In August, an angry mob set fire to 50 houses in Gojra, killing seven people, all Christians. The incident was indicative of the ongoing persecution against Pakistan’s minorities. According to Minority Rights Group International, Pakistan had the world’s highest increase of threats against minorities last year and was ranked the seventh most dangerous country for minorities overall. Below, a blogger by the name of Rotifan [she blogs at Kiss My Roti], discusses her own experience growing up as a Shiite in Pakistan, and how the Gojra burning impacted her:
I didn’t know I was different from anyone else until I was seven. It was during lunchtime that one of my classmates began to make strange wailing noises and proceeded to beat her chest mockingly while telling everyone that this was what the kaffir Shiites did. I joined in the laughter only to realize later that she was talking about me. From that point on, I was aware that I was an outsider. The fact that I was religiously curious from a young age didn’t help either. When I was nine, I decided that I was going to go to attend mass at my Catholic school church just to see what it was like. The most interesting part of this wasn’t the mass; to be honest, I couldn’t understand a word. It was everyone else’s reaction.
Upon my return, my Islamiat teacher declared that I had converted to Christianity. Soon after, all of my classmates started to ignore me. This was also the year that graffiti began to appear on the walls on my way to school proclaiming, Shia kaffir, Shia kutta (Shiites are infidels, Shiites are dogs). It boggled my mind that people I did not even know hated me.
However, I soon moved to Canada and forgot everything. But all these experiences came back when I heard about the attacks in Gojra and the ongoing sectarian violence. As all of us know quite well, attacks on minorities in Pakistan are all too common. Despite the fact that there are between three-10 million religious minorities – both Muslim and non-Muslim – living in Pakistan, since 2000 there have been several large scale attacks leaving scores dead and hundreds injured.
Minorities in Pakistan do not only face violence and intolerance, but also discrimination at both a social and political level. As the Minorities Watch’s report on Pakistan points out, the average literacy rate for Christian’s in Punjab is 34 percent, eight percent less than the national average of 46.56%. The average literacy rates among Hindus and Sikhs, Parsis and Buddhists are 34% and 17% respectively. According to Human Rights Commission on Pakistan (HRCP) suicide rates are high among impoverished Christian and Hindu communities. Among the approximately 1000 suicides committed in Sindh in the year 2000, 25 were committed by Christians and Hindus. For minority women, the situation is much more dangerous. The HRCP notes that Hindu and Christian minority women are much more likely to be raped than their counterparts for supposed religious and political outrage.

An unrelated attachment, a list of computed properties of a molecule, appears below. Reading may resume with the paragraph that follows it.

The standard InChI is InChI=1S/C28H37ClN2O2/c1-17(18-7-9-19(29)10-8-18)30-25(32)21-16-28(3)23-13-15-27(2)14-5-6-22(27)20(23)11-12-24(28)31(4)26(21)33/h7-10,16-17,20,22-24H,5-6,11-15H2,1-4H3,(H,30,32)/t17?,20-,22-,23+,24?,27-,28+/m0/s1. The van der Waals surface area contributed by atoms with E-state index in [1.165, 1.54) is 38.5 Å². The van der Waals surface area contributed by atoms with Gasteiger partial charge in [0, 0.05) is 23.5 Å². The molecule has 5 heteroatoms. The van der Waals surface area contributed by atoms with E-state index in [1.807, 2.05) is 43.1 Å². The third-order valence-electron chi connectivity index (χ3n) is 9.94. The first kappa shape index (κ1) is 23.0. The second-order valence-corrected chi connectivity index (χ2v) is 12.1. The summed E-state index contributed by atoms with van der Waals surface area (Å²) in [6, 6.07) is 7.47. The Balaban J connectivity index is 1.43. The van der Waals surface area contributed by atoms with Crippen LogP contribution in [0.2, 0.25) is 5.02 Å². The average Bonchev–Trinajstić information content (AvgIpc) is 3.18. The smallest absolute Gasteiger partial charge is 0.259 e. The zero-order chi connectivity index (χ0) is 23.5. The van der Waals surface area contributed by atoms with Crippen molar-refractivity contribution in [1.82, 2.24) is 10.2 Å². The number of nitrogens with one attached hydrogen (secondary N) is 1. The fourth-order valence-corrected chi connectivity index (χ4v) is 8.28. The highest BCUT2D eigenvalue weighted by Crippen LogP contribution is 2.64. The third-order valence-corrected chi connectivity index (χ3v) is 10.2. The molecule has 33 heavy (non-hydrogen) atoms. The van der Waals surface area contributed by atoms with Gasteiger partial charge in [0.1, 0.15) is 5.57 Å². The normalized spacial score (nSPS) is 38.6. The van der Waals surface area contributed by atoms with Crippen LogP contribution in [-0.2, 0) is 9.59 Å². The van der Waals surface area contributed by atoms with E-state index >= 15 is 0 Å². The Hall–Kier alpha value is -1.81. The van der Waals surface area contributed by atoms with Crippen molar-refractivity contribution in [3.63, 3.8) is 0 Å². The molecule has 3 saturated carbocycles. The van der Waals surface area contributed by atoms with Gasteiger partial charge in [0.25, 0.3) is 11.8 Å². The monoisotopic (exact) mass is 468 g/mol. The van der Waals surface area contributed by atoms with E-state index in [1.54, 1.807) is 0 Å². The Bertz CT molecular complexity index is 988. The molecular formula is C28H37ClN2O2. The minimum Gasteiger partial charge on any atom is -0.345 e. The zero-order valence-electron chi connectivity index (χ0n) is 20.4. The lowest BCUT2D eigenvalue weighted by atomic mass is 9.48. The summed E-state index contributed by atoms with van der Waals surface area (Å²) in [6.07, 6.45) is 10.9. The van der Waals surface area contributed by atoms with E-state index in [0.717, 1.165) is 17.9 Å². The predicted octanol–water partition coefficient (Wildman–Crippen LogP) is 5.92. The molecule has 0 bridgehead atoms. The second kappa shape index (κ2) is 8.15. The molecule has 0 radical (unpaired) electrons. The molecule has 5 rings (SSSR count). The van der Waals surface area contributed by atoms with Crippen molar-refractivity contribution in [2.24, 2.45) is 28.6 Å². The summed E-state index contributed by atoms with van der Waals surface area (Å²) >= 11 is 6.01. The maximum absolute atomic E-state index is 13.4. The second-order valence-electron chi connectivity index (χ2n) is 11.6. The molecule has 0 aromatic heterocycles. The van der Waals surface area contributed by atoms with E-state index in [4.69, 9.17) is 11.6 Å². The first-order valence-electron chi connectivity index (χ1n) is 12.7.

While it is true that discrimination against minorities is institutional, it is not fair to only place blame on the legal and political spheres. The societal attitudes about minorities must change. The resounding condemnation following the Gojra attacks provides hope for a changed future, but condemnation is simply not enough. Genuine efforts must be made to integrate minorities into the public sphere on their own terms. This can only happen when there is a separation between the mosque and the state.
The problem with Pakistan as an Islamic republic is that anyone not embracing the state sanctioned belief (Sunni Islam) cannot be an equal citizen to those that do. Elevating a religion to the state level not only provides it with both legitimacy and protection not available to other beliefs (aka Blasphemy Law). And as long as this is the case, attacks on minorities similar to Gojra will continue.
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